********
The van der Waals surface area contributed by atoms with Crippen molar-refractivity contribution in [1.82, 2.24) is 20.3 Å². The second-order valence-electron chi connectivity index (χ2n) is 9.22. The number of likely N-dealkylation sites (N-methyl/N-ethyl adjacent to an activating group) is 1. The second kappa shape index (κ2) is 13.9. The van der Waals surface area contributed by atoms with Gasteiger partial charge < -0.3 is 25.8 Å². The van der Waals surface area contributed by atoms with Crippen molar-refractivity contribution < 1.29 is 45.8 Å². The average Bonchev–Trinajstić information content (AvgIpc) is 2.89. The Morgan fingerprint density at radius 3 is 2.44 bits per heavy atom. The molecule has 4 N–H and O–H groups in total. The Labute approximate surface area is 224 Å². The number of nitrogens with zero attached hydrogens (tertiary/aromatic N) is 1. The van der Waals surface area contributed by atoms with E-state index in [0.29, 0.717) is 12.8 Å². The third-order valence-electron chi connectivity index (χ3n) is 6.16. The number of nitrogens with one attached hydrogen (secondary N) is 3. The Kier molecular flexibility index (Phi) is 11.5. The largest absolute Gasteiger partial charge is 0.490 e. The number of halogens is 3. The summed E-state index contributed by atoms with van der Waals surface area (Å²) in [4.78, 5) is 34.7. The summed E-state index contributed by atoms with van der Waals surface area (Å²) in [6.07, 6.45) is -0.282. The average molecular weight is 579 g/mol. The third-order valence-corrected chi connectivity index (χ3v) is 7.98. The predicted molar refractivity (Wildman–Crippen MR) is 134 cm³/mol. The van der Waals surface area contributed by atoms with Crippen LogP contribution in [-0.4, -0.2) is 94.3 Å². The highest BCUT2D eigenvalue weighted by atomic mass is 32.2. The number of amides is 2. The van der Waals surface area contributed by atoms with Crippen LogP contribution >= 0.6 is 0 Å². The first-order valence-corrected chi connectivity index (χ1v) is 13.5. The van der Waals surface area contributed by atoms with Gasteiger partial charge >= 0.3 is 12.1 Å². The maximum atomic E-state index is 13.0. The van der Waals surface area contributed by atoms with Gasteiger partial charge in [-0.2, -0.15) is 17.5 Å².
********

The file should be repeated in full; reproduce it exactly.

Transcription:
The van der Waals surface area contributed by atoms with Crippen molar-refractivity contribution in [1.82, 2.24) is 20.3 Å². The second-order valence-electron chi connectivity index (χ2n) is 9.22. The number of likely N-dealkylation sites (N-methyl/N-ethyl adjacent to an activating group) is 1. The second kappa shape index (κ2) is 13.9. The van der Waals surface area contributed by atoms with Gasteiger partial charge < -0.3 is 25.8 Å². The van der Waals surface area contributed by atoms with Crippen molar-refractivity contribution < 1.29 is 45.8 Å². The average Bonchev–Trinajstić information content (AvgIpc) is 2.89. The Morgan fingerprint density at radius 3 is 2.44 bits per heavy atom. The molecule has 4 N–H and O–H groups in total. The Labute approximate surface area is 224 Å². The number of nitrogens with zero attached hydrogens (tertiary/aromatic N) is 1. The van der Waals surface area contributed by atoms with E-state index in [0.29, 0.717) is 12.8 Å². The third-order valence-electron chi connectivity index (χ3n) is 6.16. The number of nitrogens with one attached hydrogen (secondary N) is 3. The Kier molecular flexibility index (Phi) is 11.5. The largest absolute Gasteiger partial charge is 0.490 e. The number of halogens is 3. The summed E-state index contributed by atoms with van der Waals surface area (Å²) in [4.78, 5) is 34.7. The summed E-state index contributed by atoms with van der Waals surface area (Å²) in [6.07, 6.45) is -0.282. The average molecular weight is 579 g/mol. The third-order valence-corrected chi connectivity index (χ3v) is 7.98. The predicted molar refractivity (Wildman–Crippen MR) is 134 cm³/mol. The van der Waals surface area contributed by atoms with Crippen LogP contribution in [-0.4, -0.2) is 94.3 Å². The highest BCUT2D eigenvalue weighted by atomic mass is 32.2. The number of amides is 2. The van der Waals surface area contributed by atoms with Crippen LogP contribution >= 0.6 is 0 Å². The first-order valence-corrected chi connectivity index (χ1v) is 13.5. The van der Waals surface area contributed by atoms with Gasteiger partial charge >= 0.3 is 12.1 Å². The maximum atomic E-state index is 13.0. The van der Waals surface area contributed by atoms with Gasteiger partial charge in [-0.2, -0.15) is 17.5 Å².